Little Leagues should keep score

By: Mark Van Paasschen
By: Mark Van Paasschen

I love this time of year in the sports calendar.  Of all the major sports, I truly am a fan of what's been refered to as, "The Great Game."  That of course would be baseball.  I love going to Rangers and Rough Riders games on my days off.  To me, there's nothing better than spending a few hours at the ballpark to take in a baseball game.

I think back to the days of my youth, and my own experiences playing baseball.  I grew up in Houston and played baseball in the local church league.  My family didn't actually attend that particular church, but most of my neighborhood friends did, so it just made sense for me to join that team.  I had a tremenduous time playing those games growing up in the late 80s.  And eventhough that really wasn't a long time ago, I am bothered by a current trend popping up here in Texoma and around the country involving youth sports.

I'm talking about the fact that there are some leagues out there, both here in our area, and elsewhere, that don't keep score of the games.  I think this is utterly ridiculous and absurd.

During the fall I have noticed this was the case for some soccer leagues, then I saw it popping up in basketball leagues, and then baseball leagues as well.  I think we are doing a true disservice to today's youth if we think we are protecting them from something, by not keeping score of these games.

Life is full of wins and losses, and I don't mean on the athletic field.  If someone earns a promotion at work, that's a win.  If a promotion goes to someone else, that's a loss.  If someone falls in love and stays married for the rest of their life, that's a win.  If someone gets married and then has to get divorced, that's a loss.  My point is that I learned how to appropriately deal with a win that I earned, or a loss that I suffered becuase of my youth sports experience.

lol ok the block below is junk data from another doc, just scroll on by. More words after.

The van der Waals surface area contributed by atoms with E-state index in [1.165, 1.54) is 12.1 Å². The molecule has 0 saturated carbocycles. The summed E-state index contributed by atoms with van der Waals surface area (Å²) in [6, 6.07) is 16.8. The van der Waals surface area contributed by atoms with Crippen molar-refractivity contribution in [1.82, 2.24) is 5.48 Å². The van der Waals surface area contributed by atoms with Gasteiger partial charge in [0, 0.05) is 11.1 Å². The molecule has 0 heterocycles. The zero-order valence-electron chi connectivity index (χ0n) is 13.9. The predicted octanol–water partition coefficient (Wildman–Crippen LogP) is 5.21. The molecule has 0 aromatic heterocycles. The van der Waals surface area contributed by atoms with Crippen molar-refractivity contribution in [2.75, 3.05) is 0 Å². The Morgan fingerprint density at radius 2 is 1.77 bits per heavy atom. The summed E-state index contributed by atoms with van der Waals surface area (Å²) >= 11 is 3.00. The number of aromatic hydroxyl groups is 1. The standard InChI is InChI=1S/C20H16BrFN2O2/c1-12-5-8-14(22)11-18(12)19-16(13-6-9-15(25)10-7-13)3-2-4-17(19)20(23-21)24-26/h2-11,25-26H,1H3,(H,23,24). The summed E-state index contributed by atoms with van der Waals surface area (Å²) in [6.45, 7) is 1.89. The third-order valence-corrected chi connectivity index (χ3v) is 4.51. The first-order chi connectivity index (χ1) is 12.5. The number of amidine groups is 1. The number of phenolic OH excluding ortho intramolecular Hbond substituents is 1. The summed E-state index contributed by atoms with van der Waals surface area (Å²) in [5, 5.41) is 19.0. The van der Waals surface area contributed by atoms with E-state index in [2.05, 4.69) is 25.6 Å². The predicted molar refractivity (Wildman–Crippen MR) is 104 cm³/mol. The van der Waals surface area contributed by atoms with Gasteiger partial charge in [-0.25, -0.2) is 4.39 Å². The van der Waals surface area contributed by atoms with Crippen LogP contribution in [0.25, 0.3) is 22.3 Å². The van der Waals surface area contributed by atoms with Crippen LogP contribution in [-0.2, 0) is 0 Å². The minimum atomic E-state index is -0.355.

I learned that as a person you are more respected when you win if you do it with class and a quiet humbleness.  Conversely, I learned that you are more respected as a person when you lose if you can sincerely congratulate the winner without feeling an ounce of envy, but still have a buring desire to win at the next encounter.

I assume that the logic behind not keeping score in youth sports is so that our kids don't feel sad when they lose.  Or maybe it's so they don't feel bad if they get blown out by their opponent.  If that's truly the reason, again, I whole-heartedly disagree.  So much character can be built (even at a young age) by dealing with a win or a loss.  Maybe it's that we're trying to teach our kids that "it's not whether you win or lose, it's how you play the game."  While I do believe that is true, I don't believe it's a viable reason not to keep score.  Again, that's not how life works.  Life is full of wins and losses, and people are measured by how they handle themselves in both scenarios.  Nobody advances themselves by, or gets rewarded for, simply playing.  It takes a win or a loss to move someone forward, and if we're teaching our kids otherwise, we're cheating them out of valuable life lessons.

While I cherish the triumphs that I had growing up, I believe to the bottom of my soul that the losses I experienced, the lopsided losses that I experienced, even the losing seasons I experienced playing youth sports did more toward building my character than I'll ever really know.  And I can't begin to imagine the person I'd be today if we would have never kept score.

Mark Van Paasschen

KXII Sports

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